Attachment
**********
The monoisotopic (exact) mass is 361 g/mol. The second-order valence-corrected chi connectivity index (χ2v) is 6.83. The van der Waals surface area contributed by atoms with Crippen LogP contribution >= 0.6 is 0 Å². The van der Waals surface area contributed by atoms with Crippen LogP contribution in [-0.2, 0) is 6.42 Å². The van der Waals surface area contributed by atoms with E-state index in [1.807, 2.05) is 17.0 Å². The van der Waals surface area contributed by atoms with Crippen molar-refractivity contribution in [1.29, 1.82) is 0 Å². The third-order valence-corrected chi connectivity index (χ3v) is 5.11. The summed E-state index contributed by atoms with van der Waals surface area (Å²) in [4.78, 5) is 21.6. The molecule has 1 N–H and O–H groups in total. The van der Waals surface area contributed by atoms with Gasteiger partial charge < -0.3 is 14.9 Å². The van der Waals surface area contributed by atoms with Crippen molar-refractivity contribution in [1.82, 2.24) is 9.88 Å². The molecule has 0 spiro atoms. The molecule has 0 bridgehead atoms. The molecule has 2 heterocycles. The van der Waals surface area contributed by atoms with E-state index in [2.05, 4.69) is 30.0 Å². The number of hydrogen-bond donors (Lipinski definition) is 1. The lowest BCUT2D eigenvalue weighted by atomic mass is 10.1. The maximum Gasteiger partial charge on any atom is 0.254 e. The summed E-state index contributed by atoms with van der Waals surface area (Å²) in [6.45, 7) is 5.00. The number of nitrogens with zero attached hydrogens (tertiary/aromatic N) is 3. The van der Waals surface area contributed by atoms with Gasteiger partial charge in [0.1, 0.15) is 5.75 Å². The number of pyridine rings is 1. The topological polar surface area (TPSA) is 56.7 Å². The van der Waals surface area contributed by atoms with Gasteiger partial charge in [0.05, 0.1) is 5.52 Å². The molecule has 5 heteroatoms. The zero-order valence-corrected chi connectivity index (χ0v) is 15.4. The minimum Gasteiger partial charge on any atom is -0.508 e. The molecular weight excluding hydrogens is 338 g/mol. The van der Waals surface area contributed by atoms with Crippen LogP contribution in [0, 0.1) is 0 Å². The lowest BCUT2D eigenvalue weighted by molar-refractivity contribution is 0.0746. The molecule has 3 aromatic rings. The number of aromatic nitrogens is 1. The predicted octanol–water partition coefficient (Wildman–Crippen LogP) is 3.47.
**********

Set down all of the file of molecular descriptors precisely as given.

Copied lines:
The monoisotopic (exact) mass is 361 g/mol. The second-order valence-corrected chi connectivity index (χ2v) is 6.83. The van der Waals surface area contributed by atoms with Crippen LogP contribution >= 0.6 is 0 Å². The van der Waals surface area contributed by atoms with Crippen LogP contribution in [-0.2, 0) is 6.42 Å². The van der Waals surface area contributed by atoms with E-state index in [1.807, 2.05) is 17.0 Å². The van der Waals surface area contributed by atoms with Crippen molar-refractivity contribution in [1.29, 1.82) is 0 Å². The third-order valence-corrected chi connectivity index (χ3v) is 5.11. The summed E-state index contributed by atoms with van der Waals surface area (Å²) in [4.78, 5) is 21.6. The molecule has 1 N–H and O–H groups in total. The van der Waals surface area contributed by atoms with Gasteiger partial charge < -0.3 is 14.9 Å². The van der Waals surface area contributed by atoms with Crippen molar-refractivity contribution in [1.82, 2.24) is 9.88 Å². The molecule has 0 spiro atoms. The molecule has 0 bridgehead atoms. The molecule has 2 heterocycles. The van der Waals surface area contributed by atoms with E-state index in [2.05, 4.69) is 30.0 Å². The number of hydrogen-bond donors (Lipinski definition) is 1. The lowest BCUT2D eigenvalue weighted by atomic mass is 10.1. The maximum Gasteiger partial charge on any atom is 0.254 e. The summed E-state index contributed by atoms with van der Waals surface area (Å²) in [6.45, 7) is 5.00. The number of nitrogens with zero attached hydrogens (tertiary/aromatic N) is 3. The van der Waals surface area contributed by atoms with Gasteiger partial charge in [0.1, 0.15) is 5.75 Å². The number of pyridine rings is 1. The topological polar surface area (TPSA) is 56.7 Å². The van der Waals surface area contributed by atoms with Gasteiger partial charge in [0.05, 0.1) is 5.52 Å². The molecule has 5 heteroatoms. The zero-order valence-corrected chi connectivity index (χ0v) is 15.4. The minimum Gasteiger partial charge on any atom is -0.508 e. The molecular weight excluding hydrogens is 338 g/mol. The van der Waals surface area contributed by atoms with Crippen LogP contribution in [0, 0.1) is 0 Å². The lowest BCUT2D eigenvalue weighted by molar-refractivity contribution is 0.0746. The molecule has 3 aromatic rings. The number of aromatic nitrogens is 1. The predicted octanol–water partition coefficient (Wildman–Crippen LogP) is 3.47.